Lawmakers look at earlier deadline for education budget

ANCHORAGE (KTUU) - Last year, the Anchorage School District didn't know its budget for the next school year until after classes had finished for the summer.

Pink slips had to be sent to teachers, largely prompted by the lack of a state budget being passed before the end of the school year.

But now, there's action by lawmakers in Juneau that could decrease stress levels in the school districts, and for lawmakers who are under pressure to get work done faster.

S.B. 131 would require an education budget to be separate from the operating budget and to pass early, by April 1. It was pre-filed by Sen. Gary Stevens, R-Kodiak.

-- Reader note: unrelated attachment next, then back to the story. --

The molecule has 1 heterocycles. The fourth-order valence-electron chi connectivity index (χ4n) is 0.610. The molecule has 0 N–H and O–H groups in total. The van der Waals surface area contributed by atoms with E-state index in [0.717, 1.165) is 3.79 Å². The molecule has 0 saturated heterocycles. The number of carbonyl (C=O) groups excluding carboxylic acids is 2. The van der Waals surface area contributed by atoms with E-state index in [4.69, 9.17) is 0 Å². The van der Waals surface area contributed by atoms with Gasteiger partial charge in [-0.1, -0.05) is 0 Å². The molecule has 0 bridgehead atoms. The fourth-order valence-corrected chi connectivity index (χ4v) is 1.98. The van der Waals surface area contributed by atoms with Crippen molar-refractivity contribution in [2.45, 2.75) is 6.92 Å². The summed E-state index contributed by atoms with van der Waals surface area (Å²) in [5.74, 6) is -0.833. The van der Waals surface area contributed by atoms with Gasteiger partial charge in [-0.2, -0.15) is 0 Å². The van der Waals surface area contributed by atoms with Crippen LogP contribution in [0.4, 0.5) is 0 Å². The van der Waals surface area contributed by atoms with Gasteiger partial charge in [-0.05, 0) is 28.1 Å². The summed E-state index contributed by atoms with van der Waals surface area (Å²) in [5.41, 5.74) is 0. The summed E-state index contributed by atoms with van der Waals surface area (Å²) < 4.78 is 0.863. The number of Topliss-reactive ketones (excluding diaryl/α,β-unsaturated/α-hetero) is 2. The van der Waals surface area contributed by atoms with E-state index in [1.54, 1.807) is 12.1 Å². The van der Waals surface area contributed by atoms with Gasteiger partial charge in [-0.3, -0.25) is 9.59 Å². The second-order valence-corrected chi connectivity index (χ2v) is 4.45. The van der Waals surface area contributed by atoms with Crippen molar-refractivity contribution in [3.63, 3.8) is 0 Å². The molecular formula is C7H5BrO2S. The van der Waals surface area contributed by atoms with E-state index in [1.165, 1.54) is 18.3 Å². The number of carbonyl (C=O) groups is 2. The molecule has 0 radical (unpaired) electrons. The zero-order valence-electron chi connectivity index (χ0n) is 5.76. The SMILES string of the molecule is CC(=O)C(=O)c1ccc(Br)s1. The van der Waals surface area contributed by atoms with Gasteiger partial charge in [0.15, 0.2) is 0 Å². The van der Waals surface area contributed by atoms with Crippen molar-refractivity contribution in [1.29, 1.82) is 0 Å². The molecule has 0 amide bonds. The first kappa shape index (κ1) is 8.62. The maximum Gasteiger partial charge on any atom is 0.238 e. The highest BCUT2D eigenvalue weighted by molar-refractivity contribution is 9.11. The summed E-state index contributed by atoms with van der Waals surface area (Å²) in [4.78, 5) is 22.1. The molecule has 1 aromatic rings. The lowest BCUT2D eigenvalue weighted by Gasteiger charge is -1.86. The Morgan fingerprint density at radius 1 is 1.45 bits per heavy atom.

Already, the Anchorage School District expects a budget shortfall of more than $13 million, which is based on the governor's proposed budget.

"Our goal is to continue our course offerings and be as vast as we can for our students so they can have comprehensive programs," Superintendent Deena Bishop of ASD said, "but there's going to be a time that the fulcrum isn't going to be balanced. We can't continue to always do what we've always done when we don't have the resources."

Another education proposal is Homer Rep. Paul Seaton's H.B. 287, which is co-sponsored by everyone in the House majority and nobody in the minority.

[Separate education budget debated in Juneau Tuesday]

H.B. 287 pays for education in 2019 by taking $1.2 billion from the constitutional budget reserve, but that would require a three-fourths vote to pass.

In 2017, the operating budget wasn't passed by the legislature until June 22.

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